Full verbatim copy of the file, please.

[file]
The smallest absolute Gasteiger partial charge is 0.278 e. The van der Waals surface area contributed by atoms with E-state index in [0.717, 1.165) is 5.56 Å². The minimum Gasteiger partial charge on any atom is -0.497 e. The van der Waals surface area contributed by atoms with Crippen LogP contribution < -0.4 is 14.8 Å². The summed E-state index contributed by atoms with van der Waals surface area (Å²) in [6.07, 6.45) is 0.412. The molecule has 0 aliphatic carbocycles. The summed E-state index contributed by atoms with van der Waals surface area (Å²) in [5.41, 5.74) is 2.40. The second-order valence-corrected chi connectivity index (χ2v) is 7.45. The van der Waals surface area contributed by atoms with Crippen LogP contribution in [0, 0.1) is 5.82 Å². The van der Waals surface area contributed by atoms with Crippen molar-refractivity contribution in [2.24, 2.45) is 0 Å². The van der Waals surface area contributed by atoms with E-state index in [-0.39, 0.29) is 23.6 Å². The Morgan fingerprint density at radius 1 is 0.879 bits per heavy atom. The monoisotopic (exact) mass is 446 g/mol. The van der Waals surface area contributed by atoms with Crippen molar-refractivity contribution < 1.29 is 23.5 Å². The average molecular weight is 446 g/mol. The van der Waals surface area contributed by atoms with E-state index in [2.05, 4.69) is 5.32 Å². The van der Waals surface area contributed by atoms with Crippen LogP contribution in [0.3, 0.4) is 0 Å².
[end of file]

The smallest absolute Gasteiger partial charge is 0.278 e. The van der Waals surface area contributed by atoms with E-state index in [0.717, 1.165) is 5.56 Å². The minimum Gasteiger partial charge on any atom is -0.497 e. The van der Waals surface area contributed by atoms with Crippen LogP contribution < -0.4 is 14.8 Å². The summed E-state index contributed by atoms with van der Waals surface area (Å²) in [6.07, 6.45) is 0.412. The molecule has 0 aliphatic carbocycles. The summed E-state index contributed by atoms with van der Waals surface area (Å²) in [5.41, 5.74) is 2.40. The second-order valence-corrected chi connectivity index (χ2v) is 7.45. The van der Waals surface area contributed by atoms with Crippen LogP contribution in [0, 0.1) is 5.82 Å². The van der Waals surface area contributed by atoms with Crippen molar-refractivity contribution in [2.24, 2.45) is 0 Å². The van der Waals surface area contributed by atoms with E-state index in [-0.39, 0.29) is 23.6 Å². The Morgan fingerprint density at radius 1 is 0.879 bits per heavy atom. The monoisotopic (exact) mass is 446 g/mol. The van der Waals surface area contributed by atoms with Crippen molar-refractivity contribution < 1.29 is 23.5 Å². The average molecular weight is 446 g/mol. The van der Waals surface area contributed by atoms with E-state index in [2.05, 4.69) is 5.32 Å². The van der Waals surface area contributed by atoms with Crippen LogP contribution in [0.3, 0.4) is 0 Å².